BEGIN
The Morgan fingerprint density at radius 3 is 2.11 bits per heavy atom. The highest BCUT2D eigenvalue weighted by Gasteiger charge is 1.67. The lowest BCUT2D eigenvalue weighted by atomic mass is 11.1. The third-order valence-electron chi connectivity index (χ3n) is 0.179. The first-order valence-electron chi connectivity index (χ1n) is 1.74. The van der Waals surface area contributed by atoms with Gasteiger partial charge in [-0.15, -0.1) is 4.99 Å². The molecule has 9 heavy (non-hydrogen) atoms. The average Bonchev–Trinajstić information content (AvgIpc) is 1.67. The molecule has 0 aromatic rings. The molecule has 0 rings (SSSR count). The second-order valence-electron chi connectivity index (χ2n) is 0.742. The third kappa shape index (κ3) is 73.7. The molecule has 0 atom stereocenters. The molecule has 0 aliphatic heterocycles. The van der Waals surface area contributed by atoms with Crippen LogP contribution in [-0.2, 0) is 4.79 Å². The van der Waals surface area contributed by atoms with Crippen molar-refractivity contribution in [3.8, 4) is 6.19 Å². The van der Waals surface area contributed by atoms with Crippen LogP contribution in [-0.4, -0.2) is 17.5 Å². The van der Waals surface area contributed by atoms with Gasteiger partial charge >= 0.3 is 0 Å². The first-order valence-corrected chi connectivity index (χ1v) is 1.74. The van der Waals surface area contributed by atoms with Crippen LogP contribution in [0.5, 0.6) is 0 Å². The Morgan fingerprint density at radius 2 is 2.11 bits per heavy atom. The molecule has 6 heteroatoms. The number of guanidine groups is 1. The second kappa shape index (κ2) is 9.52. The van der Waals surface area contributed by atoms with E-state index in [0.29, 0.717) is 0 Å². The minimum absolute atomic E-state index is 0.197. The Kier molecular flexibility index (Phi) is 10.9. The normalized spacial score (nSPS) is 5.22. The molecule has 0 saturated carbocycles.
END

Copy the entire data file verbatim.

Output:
The Morgan fingerprint density at radius 3 is 2.11 bits per heavy atom. The highest BCUT2D eigenvalue weighted by Gasteiger charge is 1.67. The lowest BCUT2D eigenvalue weighted by atomic mass is 11.1. The third-order valence-electron chi connectivity index (χ3n) is 0.179. The first-order valence-electron chi connectivity index (χ1n) is 1.74. The van der Waals surface area contributed by atoms with Gasteiger partial charge in [-0.15, -0.1) is 4.99 Å². The molecule has 9 heavy (non-hydrogen) atoms. The average Bonchev–Trinajstić information content (AvgIpc) is 1.67. The molecule has 0 aromatic rings. The molecule has 0 rings (SSSR count). The second-order valence-electron chi connectivity index (χ2n) is 0.742. The third kappa shape index (κ3) is 73.7. The molecule has 0 atom stereocenters. The molecule has 0 aliphatic heterocycles. The van der Waals surface area contributed by atoms with Crippen LogP contribution in [-0.2, 0) is 4.79 Å². The van der Waals surface area contributed by atoms with Crippen molar-refractivity contribution in [3.8, 4) is 6.19 Å². The van der Waals surface area contributed by atoms with Crippen LogP contribution in [-0.4, -0.2) is 17.5 Å². The van der Waals surface area contributed by atoms with Gasteiger partial charge >= 0.3 is 0 Å². The first-order valence-corrected chi connectivity index (χ1v) is 1.74. The van der Waals surface area contributed by atoms with Crippen LogP contribution in [0.5, 0.6) is 0 Å². The Morgan fingerprint density at radius 2 is 2.11 bits per heavy atom. The molecule has 6 heteroatoms. The number of guanidine groups is 1. The second kappa shape index (κ2) is 9.52. The van der Waals surface area contributed by atoms with E-state index in [0.29, 0.717) is 0 Å². The minimum absolute atomic E-state index is 0.197. The Kier molecular flexibility index (Phi) is 10.9. The normalized spacial score (nSPS) is 5.22. The molecule has 0 saturated carbocycles.